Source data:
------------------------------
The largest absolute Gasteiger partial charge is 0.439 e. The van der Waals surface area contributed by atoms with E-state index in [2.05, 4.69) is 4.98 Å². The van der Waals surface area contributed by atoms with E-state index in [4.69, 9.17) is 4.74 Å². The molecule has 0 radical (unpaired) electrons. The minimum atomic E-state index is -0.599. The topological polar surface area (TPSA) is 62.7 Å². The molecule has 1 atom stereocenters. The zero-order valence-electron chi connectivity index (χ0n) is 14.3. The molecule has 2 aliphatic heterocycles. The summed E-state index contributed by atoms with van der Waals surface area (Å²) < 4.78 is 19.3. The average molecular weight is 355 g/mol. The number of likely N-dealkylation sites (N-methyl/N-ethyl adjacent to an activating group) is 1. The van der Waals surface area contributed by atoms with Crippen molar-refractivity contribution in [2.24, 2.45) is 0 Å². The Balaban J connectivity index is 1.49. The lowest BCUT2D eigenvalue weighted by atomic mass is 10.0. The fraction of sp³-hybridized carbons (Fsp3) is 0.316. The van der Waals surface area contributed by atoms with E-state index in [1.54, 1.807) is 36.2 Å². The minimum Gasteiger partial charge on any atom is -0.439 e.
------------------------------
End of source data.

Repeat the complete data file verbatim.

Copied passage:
The largest absolute Gasteiger partial charge is 0.439 e. The van der Waals surface area contributed by atoms with E-state index in [2.05, 4.69) is 4.98 Å². The van der Waals surface area contributed by atoms with E-state index in [4.69, 9.17) is 4.74 Å². The molecule has 0 radical (unpaired) electrons. The minimum atomic E-state index is -0.599. The topological polar surface area (TPSA) is 62.7 Å². The molecule has 1 atom stereocenters. The zero-order valence-electron chi connectivity index (χ0n) is 14.3. The molecule has 2 aliphatic heterocycles. The summed E-state index contributed by atoms with van der Waals surface area (Å²) < 4.78 is 19.3. The average molecular weight is 355 g/mol. The number of likely N-dealkylation sites (N-methyl/N-ethyl adjacent to an activating group) is 1. The van der Waals surface area contributed by atoms with Crippen molar-refractivity contribution in [2.24, 2.45) is 0 Å². The Balaban J connectivity index is 1.49. The lowest BCUT2D eigenvalue weighted by atomic mass is 10.0. The fraction of sp³-hybridized carbons (Fsp3) is 0.316. The van der Waals surface area contributed by atoms with E-state index in [1.54, 1.807) is 36.2 Å². The minimum Gasteiger partial charge on any atom is -0.439 e.